Miguel Guzman ’24, a native of Lima, Peru, is a senior biotechnology major in the College of Arts and Sciences with an entrepreneurship and emerging enterprises minor in the Whitman School of Management. His research centers on developing bio-enabled protein…
Civil and Environmental Engineering Professor Charles Driscoll Selected for the 2023 Clarke Prize in Water Science
Civil and Environmental Engineering Professor Charles Driscoll has been selected to receive the 2023 Athalie Richardson Irvine Clarke Prize for Outstanding Achievement in Water Science and Technology from the National Water Research Institute. Driscoll is the University and Distinguished Professor of Environmental Systems Engineering in the College of Engineering and Computer Science.
The Clarke Prize is considered one of the most prestigious awards pertaining to water science. It is awarded to thought leaders in water research, science, technology, or policy in the United States. Past honorees have included some of the most significant figures in civil and environmental engineering; the water, biological, physical, chemical, health and political sciences; and public planning and policy.
Driscoll’s research largely involves characterization and quantifying the impacts of air pollution, such as acid rain and mercury, changing climate, and land and water disturbances on the structure and function of ecosystems, and pathways of ecosystem recovery. Much of his work has focused on forests and associated aquatic resources, including long-term studies at the Hubbard Brook Experimental Forest, New Hampshire and the Huntington Forest in the Adirondacks, New York. Recent work has included strategies for the decarbonization of sectors and achieving net zero greenhouse gas emissions.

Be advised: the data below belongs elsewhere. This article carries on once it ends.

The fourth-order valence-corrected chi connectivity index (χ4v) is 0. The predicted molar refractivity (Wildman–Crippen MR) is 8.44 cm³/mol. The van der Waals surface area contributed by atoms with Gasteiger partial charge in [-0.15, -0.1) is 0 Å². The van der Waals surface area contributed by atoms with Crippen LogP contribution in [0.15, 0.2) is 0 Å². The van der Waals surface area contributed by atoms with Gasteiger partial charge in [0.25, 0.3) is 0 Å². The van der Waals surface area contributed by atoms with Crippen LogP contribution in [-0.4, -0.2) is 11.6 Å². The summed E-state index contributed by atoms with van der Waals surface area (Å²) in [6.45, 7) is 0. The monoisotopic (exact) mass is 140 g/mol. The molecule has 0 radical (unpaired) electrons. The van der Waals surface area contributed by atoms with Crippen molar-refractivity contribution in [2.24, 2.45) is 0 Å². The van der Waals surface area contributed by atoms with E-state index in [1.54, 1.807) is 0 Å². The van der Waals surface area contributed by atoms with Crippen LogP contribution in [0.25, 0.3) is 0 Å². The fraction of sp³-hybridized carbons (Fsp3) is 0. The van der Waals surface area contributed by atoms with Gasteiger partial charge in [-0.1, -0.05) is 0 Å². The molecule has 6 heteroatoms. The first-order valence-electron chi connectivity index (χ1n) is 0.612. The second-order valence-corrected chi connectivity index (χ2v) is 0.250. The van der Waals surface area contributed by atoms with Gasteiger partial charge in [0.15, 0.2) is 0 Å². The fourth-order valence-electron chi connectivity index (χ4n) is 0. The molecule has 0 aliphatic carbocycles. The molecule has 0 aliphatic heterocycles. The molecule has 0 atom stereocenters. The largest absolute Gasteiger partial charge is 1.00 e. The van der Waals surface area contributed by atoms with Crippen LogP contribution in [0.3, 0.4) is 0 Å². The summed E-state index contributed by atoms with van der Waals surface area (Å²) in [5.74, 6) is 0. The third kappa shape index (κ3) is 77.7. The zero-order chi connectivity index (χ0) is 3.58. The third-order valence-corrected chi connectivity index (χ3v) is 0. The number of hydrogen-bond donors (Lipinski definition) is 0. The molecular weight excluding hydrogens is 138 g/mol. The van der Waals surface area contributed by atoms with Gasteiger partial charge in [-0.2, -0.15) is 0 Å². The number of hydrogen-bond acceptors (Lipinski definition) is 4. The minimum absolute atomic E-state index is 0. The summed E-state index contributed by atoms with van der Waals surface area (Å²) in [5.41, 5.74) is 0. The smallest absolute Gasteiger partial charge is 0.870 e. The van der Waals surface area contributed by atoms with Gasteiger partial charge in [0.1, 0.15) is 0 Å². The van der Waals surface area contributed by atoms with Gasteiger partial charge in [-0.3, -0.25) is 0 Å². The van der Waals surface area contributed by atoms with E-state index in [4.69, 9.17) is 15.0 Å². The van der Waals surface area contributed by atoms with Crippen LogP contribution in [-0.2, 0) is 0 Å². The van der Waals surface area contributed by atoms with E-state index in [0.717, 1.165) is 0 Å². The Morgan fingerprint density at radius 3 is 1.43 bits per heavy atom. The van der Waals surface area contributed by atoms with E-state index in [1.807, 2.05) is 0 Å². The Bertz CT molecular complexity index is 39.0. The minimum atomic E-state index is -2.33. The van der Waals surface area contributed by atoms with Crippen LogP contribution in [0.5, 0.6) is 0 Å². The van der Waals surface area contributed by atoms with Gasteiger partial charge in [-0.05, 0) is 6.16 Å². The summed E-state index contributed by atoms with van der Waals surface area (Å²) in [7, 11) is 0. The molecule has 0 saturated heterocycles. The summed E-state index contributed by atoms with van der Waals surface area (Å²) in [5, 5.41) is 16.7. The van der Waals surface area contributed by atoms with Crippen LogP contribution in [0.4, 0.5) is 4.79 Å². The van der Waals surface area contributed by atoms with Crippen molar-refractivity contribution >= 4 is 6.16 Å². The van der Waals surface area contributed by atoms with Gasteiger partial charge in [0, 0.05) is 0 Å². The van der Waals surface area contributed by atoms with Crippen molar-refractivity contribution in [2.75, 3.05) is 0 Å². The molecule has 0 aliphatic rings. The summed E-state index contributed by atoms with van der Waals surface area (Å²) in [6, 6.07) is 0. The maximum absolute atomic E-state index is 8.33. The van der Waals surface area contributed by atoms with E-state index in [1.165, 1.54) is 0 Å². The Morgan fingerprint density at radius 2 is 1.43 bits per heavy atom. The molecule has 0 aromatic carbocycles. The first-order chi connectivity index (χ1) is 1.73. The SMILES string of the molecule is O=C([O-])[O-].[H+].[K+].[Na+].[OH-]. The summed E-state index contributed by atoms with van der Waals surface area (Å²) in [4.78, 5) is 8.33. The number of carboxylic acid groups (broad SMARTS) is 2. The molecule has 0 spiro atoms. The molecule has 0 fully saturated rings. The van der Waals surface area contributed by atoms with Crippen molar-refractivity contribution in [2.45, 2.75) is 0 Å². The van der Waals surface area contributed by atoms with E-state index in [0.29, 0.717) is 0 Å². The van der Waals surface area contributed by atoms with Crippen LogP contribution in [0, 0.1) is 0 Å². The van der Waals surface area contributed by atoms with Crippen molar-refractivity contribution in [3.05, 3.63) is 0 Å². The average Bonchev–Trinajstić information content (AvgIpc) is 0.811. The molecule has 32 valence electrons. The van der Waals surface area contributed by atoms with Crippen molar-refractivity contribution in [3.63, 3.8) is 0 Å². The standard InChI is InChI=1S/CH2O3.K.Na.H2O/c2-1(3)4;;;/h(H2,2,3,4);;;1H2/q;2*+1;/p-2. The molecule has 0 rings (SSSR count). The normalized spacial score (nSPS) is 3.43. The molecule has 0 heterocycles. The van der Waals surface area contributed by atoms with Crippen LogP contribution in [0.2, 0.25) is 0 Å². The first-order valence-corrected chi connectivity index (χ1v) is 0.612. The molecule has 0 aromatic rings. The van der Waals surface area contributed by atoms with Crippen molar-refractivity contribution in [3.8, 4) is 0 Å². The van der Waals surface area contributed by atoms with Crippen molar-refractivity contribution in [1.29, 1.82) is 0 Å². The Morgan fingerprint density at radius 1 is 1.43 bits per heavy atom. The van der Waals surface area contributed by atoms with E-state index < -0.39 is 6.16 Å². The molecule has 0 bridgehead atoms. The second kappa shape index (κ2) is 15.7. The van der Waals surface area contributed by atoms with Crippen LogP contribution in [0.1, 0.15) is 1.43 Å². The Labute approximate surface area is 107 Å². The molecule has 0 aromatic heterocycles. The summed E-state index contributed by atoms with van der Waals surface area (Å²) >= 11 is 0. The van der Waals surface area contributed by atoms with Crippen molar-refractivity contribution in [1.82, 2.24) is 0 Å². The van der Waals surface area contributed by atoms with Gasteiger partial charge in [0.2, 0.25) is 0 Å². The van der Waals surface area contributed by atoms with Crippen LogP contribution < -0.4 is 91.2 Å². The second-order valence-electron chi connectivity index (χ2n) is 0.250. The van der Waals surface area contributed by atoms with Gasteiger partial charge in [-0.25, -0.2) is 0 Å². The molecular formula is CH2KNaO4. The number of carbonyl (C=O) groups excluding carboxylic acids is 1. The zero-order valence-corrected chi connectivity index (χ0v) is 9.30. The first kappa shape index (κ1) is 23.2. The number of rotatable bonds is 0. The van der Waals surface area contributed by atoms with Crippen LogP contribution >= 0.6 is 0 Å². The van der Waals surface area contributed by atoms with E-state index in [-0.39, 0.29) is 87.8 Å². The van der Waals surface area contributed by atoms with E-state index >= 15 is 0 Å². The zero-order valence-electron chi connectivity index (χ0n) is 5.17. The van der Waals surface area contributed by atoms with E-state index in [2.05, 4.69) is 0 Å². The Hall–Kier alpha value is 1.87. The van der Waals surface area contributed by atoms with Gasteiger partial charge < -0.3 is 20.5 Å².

Over the past 40 years, Driscoll has advanced new analytical techniques, established and maintained long-term measurements and experiments, and developed a series of research and predictive models that simulate transformations of major chemical elements in forest vegetation, soil and surface waters in response to air pollution, climate and land disturbance. Beyond theory, he is interested in testing ‘in situ’ strategies to reverse the damaging effects of acid rain and mercury contamination, eutrophication, urbanization and climate change. Driscoll has testified at US Congressional and state legislative committee hearings and provided briefings to government agencies, industry and stakeholder groups on environmental issues. He has served on local, national and international committees pertaining to environmental management and policy.
Driscoll will receive the award and give a lecture in Irvine, California, on October 21, 2023. For information about attending the event, fill out the form on the Clarke Prize page.